Bahamian-born Calvin Lockhart first caught moviegoers' attention in the supercharged urban films "Cotton Comes to Harlem" (1970) and "Halls of Anger" (1970) before becoming a fairly steady fixture in the "blaxploitation" movies of the early-to-mid 1970s. Born Bert Cooper to a large family in Nassau on October 18, 1934, he was raised there before moving to New York in his late teens with initial designs on becoming a civil engineer (Cooper Union School of Engineering).

Dropping out after a year to pursue an acting career, Calvin worked as a carpenter and construction worker, among other odd jobs. He first studied with legendary coach Uta Hagen and then hit the New York theater boards. The story goes that he was discovered by playwright Ketti Frings while working as a taxi driver. She was so impressed with his arrogance that she cast him in her play "The Cool World" in 1960.

From there Calvin drummed up interest via a bit of controversy on Broadway when he played a sailor in love with a white girl in the racially-themed "A Taste of Honey" starring Angela Lansbury.

Serious film and TV roles for black actors were scarce at that time, so Calvin moved to Europe. In Italy he owned a restaurant and formed his own theater company, serving as both actor and director. He also lived in Germany before settling in England. He starting building up film credits with minor work in such British movies as "A Dandy in Aspic" (1968) and "Only When I Larf" (1968).

He made news in another racially-motivated project entitled Joanna (1968), which centered around a "mod", interracial romance with 'Genevieve Waite'.

Returning to the US with a stronger resume, he made a distinct early impression as a slick preacher bent on fraud in the hip cop flick "Cotton Comes to Harlem" (1970) and as an English teacher in the inner-city potboiler "Halls of Anger" (1970). He also involved himself in such black action features as "Melinda" (1972), "Honeybaby" (1974) and "The Baron" (1977).

Similar in charismatic style and intelligence to Sidney Poitier, the famed actor-director was impressed enough to cast Calvin in his broad comedy vehicles "Uptown Saturday Night" (1974) and "Let's Do It Again" (1975).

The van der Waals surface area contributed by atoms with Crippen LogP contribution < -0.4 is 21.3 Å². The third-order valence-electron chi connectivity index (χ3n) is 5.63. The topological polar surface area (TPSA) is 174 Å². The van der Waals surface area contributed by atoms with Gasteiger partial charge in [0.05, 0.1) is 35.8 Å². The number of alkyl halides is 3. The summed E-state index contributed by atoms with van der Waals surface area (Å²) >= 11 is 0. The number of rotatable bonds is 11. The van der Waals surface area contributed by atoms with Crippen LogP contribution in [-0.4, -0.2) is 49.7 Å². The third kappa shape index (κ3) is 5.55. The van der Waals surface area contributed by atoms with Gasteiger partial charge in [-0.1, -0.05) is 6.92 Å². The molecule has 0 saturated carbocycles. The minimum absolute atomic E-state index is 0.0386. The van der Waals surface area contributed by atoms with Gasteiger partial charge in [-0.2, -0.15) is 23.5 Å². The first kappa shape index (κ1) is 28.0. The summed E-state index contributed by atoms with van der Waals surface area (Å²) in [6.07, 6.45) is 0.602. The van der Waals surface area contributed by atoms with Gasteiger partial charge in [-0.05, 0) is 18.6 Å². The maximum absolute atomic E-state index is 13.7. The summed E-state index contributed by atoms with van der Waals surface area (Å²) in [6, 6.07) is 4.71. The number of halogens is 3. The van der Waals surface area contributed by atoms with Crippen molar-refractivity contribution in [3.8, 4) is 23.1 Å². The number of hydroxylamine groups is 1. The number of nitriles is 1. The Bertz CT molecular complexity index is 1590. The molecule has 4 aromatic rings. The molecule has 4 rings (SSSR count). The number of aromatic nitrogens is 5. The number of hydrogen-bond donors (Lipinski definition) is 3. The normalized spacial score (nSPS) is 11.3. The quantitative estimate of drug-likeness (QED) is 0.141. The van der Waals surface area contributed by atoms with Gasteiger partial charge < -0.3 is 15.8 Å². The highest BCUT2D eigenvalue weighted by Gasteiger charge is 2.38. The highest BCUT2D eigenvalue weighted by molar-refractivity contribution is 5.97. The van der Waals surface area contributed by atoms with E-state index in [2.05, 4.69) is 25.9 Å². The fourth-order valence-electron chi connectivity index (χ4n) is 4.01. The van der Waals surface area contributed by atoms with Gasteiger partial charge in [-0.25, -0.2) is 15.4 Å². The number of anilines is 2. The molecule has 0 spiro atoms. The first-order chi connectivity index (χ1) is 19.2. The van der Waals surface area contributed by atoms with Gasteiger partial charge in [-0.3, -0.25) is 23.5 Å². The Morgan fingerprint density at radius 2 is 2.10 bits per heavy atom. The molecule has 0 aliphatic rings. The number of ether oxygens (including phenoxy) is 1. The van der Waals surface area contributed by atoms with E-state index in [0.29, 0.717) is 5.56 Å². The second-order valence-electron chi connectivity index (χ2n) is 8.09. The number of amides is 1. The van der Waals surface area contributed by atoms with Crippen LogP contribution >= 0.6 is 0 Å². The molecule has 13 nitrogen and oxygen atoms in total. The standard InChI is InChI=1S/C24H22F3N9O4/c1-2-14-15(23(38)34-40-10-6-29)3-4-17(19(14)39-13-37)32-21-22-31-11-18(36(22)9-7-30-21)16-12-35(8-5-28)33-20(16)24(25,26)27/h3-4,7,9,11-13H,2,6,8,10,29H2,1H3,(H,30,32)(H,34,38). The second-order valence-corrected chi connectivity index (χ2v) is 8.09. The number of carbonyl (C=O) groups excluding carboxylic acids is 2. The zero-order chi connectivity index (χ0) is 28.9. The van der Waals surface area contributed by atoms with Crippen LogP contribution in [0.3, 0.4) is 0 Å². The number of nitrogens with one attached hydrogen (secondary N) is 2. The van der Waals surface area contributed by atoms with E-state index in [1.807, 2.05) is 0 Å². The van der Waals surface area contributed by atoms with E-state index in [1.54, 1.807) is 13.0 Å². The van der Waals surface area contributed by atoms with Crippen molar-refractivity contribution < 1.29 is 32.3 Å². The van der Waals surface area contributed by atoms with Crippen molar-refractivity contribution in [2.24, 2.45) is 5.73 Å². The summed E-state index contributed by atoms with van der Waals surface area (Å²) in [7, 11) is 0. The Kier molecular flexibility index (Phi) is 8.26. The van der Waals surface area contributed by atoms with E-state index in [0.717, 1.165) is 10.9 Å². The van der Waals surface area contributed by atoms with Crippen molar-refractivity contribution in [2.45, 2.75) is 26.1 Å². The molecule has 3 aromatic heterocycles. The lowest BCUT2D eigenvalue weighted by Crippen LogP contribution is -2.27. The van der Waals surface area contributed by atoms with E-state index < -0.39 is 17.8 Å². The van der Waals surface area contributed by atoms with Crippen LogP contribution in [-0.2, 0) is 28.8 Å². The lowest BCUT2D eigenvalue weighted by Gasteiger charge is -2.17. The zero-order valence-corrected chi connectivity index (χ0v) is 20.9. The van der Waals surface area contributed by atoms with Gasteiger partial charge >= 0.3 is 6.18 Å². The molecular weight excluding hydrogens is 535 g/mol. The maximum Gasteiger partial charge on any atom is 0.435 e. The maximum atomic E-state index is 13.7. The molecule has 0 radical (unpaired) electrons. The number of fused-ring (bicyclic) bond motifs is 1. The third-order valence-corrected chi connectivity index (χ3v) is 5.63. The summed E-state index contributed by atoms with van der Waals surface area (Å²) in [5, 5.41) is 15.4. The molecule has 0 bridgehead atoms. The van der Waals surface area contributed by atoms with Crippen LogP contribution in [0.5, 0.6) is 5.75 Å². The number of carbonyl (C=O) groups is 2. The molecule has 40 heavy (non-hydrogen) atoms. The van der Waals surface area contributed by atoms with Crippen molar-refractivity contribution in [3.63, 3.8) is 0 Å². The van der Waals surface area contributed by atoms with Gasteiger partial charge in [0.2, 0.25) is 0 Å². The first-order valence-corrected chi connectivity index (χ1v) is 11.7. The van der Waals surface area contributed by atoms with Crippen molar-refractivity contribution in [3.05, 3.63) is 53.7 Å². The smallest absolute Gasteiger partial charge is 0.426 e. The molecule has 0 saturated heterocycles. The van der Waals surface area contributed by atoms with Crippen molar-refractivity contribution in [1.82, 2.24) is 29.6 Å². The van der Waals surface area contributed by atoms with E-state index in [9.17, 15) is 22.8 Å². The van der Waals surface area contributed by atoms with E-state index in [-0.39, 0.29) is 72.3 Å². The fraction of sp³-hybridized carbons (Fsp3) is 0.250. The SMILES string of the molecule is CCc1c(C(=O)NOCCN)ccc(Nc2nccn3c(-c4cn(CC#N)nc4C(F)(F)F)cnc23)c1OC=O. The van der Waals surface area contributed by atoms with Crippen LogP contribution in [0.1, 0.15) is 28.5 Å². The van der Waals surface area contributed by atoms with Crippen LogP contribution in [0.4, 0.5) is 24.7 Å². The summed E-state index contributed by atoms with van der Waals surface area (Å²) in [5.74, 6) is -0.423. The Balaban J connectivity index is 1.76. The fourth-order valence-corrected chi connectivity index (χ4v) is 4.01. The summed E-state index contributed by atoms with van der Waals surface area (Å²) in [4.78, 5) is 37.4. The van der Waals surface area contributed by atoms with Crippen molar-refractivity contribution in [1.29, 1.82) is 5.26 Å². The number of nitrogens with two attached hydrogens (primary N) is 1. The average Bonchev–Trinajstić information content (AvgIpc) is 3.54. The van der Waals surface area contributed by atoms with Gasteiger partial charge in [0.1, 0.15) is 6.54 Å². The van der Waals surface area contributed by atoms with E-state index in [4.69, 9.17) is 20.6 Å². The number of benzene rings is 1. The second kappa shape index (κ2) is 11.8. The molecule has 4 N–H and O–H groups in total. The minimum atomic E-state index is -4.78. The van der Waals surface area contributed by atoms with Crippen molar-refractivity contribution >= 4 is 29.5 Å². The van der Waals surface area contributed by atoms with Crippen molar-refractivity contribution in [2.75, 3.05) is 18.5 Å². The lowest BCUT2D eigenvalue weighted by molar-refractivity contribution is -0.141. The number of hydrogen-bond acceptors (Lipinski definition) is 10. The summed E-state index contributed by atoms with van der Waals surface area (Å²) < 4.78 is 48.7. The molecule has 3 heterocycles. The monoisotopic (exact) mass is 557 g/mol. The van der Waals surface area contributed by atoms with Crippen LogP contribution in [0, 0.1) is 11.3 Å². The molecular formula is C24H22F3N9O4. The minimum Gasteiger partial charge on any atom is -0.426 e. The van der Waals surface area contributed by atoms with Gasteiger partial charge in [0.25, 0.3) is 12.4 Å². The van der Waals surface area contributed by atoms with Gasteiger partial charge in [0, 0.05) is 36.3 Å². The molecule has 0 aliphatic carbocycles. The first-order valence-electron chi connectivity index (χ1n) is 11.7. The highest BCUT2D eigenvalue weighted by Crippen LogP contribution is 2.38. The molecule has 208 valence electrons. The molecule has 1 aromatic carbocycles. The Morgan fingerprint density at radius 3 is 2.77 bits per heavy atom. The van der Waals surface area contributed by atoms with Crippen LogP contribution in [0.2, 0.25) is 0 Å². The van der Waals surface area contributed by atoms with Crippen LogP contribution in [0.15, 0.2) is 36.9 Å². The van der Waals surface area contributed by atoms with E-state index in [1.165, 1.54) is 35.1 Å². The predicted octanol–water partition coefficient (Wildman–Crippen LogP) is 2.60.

Calvin could also play fey upon request, camping it up briefly in Myra Breckinridge (1970).

During this rich period he also became an artist-in-residence with the Royal Shakespeare Company at Stratford (the first black actor so honored) and appeared prestigiously in such productions as "Titus Andronicus" (1972).

 Calvin's career grew lackluster, however, by the end of the decade, resorting to trivial guest parts in such TV shows as 'Good Times' (1974) and 'Get Christie Love!' (1974). He landed a recurring role on the nighttime soap 'Dynasty' (1981) in the early '80s.

In 1974, Calvin married a woman also from the West Indies and had three children. After his career subsided, he decided to return to his homeland in the mid '90s and resettled in Nassau with his fourth wife, Jennifer Miles.

There he involved himself with the Freeport Players Guild as a director. He also returned to films after a 15-year absence, completing "Rain" (2008), a movie shot in the Bahamas, shortly before he suffered a major stroke.

Calvin died of complications on March 29, 2007, and his family is in the process of establishing a scholarship fund in his name for Bahamian student pursuing an acting or filmmaking career.

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